While volunteering at a feral cat S/N clinic recently, I was shocked to hear a volunteering MD comment that he had seen pig neuters performed by the vet without any anlgesia because, according to the vet, “they didn’t really feel it anyway”!!!!!! We can’t elevate our profession or the animals on whom we practice medicine with this medieval/barbaric mindset. Now that we know better, we can definitely do better!
    Let’s pave the way!

  35. I am happy to see the AVMA is taking a stronger stand against animal cruelty. I agree that this is long overdue. The proposed ban on undercover videos seems unconstitutional. Those who support it must have something to hide from the public, otherwise they wouldn’t be so concerned about it…

  36. I am in favor of a stronger stance by the AVMA and individual veterinarians against the abuse of food and/or companion animals. I particularly appreciate the statement that complicit veterinarians will be held accountable – words without action are too weak a response. For veterinarians to not be in the forefront to protect animal welfare weakens the moral standing of the entire profession.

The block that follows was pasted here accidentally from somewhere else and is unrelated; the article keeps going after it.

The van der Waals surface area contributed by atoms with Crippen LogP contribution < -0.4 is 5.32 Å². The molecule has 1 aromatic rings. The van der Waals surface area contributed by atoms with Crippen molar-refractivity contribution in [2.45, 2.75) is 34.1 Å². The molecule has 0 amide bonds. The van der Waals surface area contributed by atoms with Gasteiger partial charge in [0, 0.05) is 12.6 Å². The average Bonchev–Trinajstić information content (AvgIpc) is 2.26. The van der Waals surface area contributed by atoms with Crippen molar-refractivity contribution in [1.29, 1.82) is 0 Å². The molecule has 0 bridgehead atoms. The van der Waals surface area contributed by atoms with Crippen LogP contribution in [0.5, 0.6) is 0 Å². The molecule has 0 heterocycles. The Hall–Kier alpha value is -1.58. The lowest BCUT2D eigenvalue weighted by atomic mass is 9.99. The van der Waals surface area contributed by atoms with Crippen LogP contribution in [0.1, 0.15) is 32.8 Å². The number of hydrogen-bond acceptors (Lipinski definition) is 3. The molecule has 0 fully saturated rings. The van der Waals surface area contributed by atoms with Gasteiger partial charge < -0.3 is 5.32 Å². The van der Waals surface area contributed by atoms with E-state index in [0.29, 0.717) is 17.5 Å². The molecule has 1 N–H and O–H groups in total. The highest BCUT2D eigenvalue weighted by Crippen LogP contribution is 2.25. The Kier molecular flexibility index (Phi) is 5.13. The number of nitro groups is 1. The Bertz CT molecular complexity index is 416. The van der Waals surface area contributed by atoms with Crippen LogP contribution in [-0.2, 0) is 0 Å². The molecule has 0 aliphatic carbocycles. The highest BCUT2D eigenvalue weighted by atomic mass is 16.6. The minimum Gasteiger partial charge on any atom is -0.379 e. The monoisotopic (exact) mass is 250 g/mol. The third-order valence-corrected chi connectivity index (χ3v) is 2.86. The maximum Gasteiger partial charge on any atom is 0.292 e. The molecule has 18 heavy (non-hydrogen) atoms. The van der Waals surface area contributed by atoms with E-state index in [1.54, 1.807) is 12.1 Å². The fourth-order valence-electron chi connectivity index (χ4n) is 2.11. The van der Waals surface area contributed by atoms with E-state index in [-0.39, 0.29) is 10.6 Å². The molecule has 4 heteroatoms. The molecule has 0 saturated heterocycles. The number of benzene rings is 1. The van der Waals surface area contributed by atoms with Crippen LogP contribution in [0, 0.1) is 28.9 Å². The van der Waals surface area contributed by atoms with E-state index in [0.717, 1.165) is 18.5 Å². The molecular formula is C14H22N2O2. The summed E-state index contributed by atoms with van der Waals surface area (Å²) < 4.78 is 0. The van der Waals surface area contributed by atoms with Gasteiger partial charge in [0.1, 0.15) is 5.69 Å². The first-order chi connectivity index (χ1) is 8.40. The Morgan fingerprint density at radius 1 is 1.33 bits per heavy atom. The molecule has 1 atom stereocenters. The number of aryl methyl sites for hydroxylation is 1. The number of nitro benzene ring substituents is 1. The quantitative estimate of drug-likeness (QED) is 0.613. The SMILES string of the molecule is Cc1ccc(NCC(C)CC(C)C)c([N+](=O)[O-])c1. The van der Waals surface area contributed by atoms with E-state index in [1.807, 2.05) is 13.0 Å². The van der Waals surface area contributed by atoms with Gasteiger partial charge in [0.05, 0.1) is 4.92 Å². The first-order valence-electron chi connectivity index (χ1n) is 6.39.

37. The frequency with which these videos appear prohibits us from considering them as isolated incidents or accepting the excuse that the producers were unaware of the abuses taking place on their property. We’re seeing this happen much too often, and it’s time we take a stronger stance against such abuse. The bottom line is that we must have zero tolerance for these abuses, isolated or otherwise.” I applaud AVMA for this statement. We, the veterinary community, have a responsibility to prevent animal abuse and cruelty in our society. The public believes if we as veterinarians don’t take a stand, it must not be “that bad”. Our attitude sets the tone for what animal abuse will be tolerated and what will not.